California legislators approved a law Thursday that gives consumers more control over data collected by companies such as Facebook, Google, Amazon and Uber, according to published reports.
The law could cause other states and Congress to adopt similar rules, the reports state.
How significant is this?
The California Consumer Privacy Act is considered one of the toughest regulations aimed at the tech giants of Silicon Valley. It came in response to online privacy concerns about how Facebook and other companies gather and distribute consumers' information.
Under the new California law, tech firms are required to disclose what data they collect. It also allows users to “opt out of having their information sold to third parties, including advertisers,” the Washington Post reported.
The new privacy rules in California go into effect in 2020. AT&T, Comcast, Facebook and Google are expected to aggressively lobby against it and try to get it revised.
Facebook, Google and Uber opposed the new rules as they were being developed, according to the Washington Post. The companies even donated to a coalition to oppose the measure.
A group representing the companies – the Internet Association – indicated it would not try to obstruct or block any legislation, but would instead “correct the inevitable, negative policy and compliance ramifications this last-minute deal will create," according to the report.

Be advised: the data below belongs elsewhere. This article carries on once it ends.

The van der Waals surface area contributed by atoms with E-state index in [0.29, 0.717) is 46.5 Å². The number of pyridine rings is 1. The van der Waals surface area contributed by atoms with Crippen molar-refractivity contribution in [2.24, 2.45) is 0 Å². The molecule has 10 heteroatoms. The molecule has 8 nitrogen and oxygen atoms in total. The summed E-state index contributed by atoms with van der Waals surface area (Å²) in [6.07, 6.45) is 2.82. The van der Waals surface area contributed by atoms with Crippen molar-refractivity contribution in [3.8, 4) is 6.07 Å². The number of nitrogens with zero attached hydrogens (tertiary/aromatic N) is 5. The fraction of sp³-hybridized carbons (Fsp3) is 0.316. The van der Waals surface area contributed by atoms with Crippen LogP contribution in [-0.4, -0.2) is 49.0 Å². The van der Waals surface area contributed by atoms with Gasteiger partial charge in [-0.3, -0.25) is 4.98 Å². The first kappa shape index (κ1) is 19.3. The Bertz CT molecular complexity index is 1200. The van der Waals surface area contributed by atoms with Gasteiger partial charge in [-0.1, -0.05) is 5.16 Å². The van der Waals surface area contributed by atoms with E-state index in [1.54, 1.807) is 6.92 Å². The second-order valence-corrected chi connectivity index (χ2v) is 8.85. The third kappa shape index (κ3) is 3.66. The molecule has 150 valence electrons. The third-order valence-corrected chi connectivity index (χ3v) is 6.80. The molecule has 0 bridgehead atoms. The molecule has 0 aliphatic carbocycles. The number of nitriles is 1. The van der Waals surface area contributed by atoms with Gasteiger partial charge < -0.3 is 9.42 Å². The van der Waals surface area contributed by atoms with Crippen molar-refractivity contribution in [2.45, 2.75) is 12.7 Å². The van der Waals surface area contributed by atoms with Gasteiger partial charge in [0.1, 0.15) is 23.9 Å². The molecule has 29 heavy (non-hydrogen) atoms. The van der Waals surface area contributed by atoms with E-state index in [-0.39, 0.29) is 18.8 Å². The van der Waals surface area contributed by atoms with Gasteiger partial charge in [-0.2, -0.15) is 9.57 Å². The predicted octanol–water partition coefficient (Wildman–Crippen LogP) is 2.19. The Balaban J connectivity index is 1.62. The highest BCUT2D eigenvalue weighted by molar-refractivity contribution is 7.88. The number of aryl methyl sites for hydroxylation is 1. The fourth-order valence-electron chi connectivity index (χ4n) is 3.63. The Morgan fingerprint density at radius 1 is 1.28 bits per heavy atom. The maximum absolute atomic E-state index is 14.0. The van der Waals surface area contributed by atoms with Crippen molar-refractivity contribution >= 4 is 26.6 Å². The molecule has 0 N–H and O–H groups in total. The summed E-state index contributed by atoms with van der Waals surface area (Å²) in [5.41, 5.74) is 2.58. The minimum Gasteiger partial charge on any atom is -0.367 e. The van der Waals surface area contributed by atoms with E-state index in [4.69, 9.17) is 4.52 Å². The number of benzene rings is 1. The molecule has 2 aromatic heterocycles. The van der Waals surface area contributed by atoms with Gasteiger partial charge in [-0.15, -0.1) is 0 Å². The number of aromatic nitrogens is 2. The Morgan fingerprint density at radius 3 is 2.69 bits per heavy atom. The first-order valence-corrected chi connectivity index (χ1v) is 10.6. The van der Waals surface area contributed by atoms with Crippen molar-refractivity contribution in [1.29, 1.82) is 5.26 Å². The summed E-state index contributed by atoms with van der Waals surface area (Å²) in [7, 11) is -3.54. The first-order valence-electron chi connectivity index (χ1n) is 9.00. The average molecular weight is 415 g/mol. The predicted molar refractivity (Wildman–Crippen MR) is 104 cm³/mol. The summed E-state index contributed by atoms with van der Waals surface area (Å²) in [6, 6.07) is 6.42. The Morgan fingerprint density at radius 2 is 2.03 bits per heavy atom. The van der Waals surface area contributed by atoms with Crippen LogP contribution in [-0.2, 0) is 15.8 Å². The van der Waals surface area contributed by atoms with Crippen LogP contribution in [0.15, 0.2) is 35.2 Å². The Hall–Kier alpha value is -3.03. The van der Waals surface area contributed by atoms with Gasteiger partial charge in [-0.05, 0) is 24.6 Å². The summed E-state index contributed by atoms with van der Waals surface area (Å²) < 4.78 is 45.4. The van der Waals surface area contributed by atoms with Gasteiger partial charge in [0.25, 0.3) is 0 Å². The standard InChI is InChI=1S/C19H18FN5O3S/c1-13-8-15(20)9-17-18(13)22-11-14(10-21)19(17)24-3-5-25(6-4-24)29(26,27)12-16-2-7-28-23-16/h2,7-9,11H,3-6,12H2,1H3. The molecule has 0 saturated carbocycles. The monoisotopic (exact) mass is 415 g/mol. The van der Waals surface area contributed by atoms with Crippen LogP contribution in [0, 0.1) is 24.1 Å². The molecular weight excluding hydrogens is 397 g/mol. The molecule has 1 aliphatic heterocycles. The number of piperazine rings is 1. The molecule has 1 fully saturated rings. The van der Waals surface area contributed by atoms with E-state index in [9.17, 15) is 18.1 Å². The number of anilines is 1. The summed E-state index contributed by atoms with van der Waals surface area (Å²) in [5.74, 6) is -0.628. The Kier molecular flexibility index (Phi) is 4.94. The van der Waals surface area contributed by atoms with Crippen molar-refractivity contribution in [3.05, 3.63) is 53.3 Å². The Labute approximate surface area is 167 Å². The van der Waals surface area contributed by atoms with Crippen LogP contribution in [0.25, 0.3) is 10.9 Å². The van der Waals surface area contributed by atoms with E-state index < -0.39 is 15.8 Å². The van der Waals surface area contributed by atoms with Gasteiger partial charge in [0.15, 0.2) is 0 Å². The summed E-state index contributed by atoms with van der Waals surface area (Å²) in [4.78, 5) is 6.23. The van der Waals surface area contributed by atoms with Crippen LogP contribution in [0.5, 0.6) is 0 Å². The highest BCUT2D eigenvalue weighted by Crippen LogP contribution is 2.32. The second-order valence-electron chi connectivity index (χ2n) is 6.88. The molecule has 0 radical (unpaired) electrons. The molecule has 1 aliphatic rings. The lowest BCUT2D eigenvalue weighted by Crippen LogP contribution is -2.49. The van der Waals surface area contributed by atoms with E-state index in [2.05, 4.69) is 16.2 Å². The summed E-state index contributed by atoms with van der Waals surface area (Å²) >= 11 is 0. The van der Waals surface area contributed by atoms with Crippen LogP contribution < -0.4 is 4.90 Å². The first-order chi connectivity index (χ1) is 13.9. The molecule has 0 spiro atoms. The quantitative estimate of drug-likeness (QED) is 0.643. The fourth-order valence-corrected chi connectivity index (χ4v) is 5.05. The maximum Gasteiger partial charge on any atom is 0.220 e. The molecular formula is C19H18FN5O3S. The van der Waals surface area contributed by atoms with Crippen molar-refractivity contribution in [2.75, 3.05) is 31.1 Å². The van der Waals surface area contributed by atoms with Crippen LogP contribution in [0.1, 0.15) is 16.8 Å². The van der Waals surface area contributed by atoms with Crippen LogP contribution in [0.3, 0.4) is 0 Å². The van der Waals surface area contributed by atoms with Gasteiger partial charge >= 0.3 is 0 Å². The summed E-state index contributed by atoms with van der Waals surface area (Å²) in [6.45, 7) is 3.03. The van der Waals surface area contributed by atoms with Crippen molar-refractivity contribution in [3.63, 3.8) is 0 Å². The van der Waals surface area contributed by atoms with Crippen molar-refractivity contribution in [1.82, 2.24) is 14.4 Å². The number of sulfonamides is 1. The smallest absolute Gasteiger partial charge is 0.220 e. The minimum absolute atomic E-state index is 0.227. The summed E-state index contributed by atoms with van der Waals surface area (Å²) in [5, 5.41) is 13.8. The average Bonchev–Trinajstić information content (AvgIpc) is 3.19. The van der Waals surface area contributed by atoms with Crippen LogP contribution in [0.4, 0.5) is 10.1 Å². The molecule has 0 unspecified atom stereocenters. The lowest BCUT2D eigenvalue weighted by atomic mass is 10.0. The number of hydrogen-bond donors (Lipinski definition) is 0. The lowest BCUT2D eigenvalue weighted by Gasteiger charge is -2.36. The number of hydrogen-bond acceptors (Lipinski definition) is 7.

On the other hand, California’s new privacy laws could force tech companies to change their privacy practices nationwide. One reason is that the companies would have different operating rules for California and elsewhere.
“I think it’s going to set the standard across the country that legislatures across the country will look to adopt in their own states,” state Sen. Bob Hertzberg, a Democrat, one of the law’s authors, told the Washington Post before it passed Thursday.
The law allows the California’s attorney general to monitor Silicon Valley’s privacy practices and file cases if companies fail to comply with consumers’ privacy choices and protect their data from cybercriminals, the report states.
Hertzberg compared it to California’s attorney general becoming “the chief privacy officer of the United States.”
Are there any drawbacks?
Privacy advocates pointed to some potential pitfalls under the law. For example, the law allows companies to charge higher fees for consumers who want to limit their data. The amount would be equal to the "value provided by the consumer’s data,” according to the law.
“I believe this path to pay for privacy is a dangerous and slippery slope,” Democratic Sen. Hannah-Beth Jackson told the Washington Post, even though she supported the law.
James Steyer, the founder of Common Sense Media, told the Washington Post that advocates hope to refine the law over the coming year. At the same time, the group plans to push for similar legislation across the U.S. The ultimate goal is to get Congress on board, he said.
For decades, Congress has failed to approve a comprehensive federal privacy law, the report noted.